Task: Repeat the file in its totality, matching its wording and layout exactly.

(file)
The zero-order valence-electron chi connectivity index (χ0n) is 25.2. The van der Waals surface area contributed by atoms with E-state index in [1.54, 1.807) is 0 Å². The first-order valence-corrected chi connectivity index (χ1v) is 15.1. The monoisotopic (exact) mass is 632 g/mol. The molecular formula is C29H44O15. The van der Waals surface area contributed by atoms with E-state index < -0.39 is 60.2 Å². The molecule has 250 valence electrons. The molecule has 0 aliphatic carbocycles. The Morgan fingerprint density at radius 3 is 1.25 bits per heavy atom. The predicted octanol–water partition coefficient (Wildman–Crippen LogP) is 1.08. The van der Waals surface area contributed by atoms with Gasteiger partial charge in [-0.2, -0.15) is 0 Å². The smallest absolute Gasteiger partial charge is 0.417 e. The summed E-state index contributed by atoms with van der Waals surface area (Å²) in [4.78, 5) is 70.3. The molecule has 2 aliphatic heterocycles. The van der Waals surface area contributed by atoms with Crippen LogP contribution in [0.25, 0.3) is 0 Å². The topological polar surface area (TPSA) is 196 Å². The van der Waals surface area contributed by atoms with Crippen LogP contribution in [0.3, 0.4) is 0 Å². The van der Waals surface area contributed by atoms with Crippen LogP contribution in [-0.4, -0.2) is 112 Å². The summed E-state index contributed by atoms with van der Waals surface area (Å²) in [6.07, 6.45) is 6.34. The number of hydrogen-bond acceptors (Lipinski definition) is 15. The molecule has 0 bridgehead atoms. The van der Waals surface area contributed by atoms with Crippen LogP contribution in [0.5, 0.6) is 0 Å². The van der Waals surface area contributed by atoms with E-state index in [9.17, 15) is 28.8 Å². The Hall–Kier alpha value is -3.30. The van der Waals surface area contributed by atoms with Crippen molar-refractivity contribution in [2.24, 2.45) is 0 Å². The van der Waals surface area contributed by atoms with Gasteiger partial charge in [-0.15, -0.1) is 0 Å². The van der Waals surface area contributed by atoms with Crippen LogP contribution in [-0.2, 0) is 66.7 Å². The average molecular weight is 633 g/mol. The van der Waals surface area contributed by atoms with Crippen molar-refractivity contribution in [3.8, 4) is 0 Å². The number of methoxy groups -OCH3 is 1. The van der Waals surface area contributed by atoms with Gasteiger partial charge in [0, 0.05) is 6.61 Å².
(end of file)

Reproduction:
The zero-order valence-electron chi connectivity index (χ0n) is 25.2. The van der Waals surface area contributed by atoms with E-state index in [1.54, 1.807) is 0 Å². The first-order valence-corrected chi connectivity index (χ1v) is 15.1. The monoisotopic (exact) mass is 632 g/mol. The molecular formula is C29H44O15. The van der Waals surface area contributed by atoms with E-state index < -0.39 is 60.2 Å². The molecule has 250 valence electrons. The molecule has 0 aliphatic carbocycles. The Morgan fingerprint density at radius 3 is 1.25 bits per heavy atom. The predicted octanol–water partition coefficient (Wildman–Crippen LogP) is 1.08. The van der Waals surface area contributed by atoms with Gasteiger partial charge in [-0.2, -0.15) is 0 Å². The smallest absolute Gasteiger partial charge is 0.417 e. The summed E-state index contributed by atoms with van der Waals surface area (Å²) in [4.78, 5) is 70.3. The molecule has 2 aliphatic heterocycles. The van der Waals surface area contributed by atoms with Crippen LogP contribution in [0.25, 0.3) is 0 Å². The topological polar surface area (TPSA) is 196 Å². The van der Waals surface area contributed by atoms with Crippen LogP contribution in [0.3, 0.4) is 0 Å². The van der Waals surface area contributed by atoms with Crippen LogP contribution in [-0.4, -0.2) is 112 Å². The summed E-state index contributed by atoms with van der Waals surface area (Å²) in [6.07, 6.45) is 6.34. The number of hydrogen-bond acceptors (Lipinski definition) is 15. The molecule has 0 bridgehead atoms. The van der Waals surface area contributed by atoms with Crippen LogP contribution in [0.5, 0.6) is 0 Å². The van der Waals surface area contributed by atoms with E-state index in [9.17, 15) is 28.8 Å². The Hall–Kier alpha value is -3.30. The van der Waals surface area contributed by atoms with Crippen molar-refractivity contribution in [2.24, 2.45) is 0 Å². The van der Waals surface area contributed by atoms with Gasteiger partial charge in [-0.15, -0.1) is 0 Å². The van der Waals surface area contributed by atoms with Crippen LogP contribution in [-0.2, 0) is 66.7 Å². The average molecular weight is 633 g/mol. The van der Waals surface area contributed by atoms with Crippen molar-refractivity contribution in [3.8, 4) is 0 Å². The number of methoxy groups -OCH3 is 1. The van der Waals surface area contributed by atoms with Gasteiger partial charge in [0, 0.05) is 6.61 Å².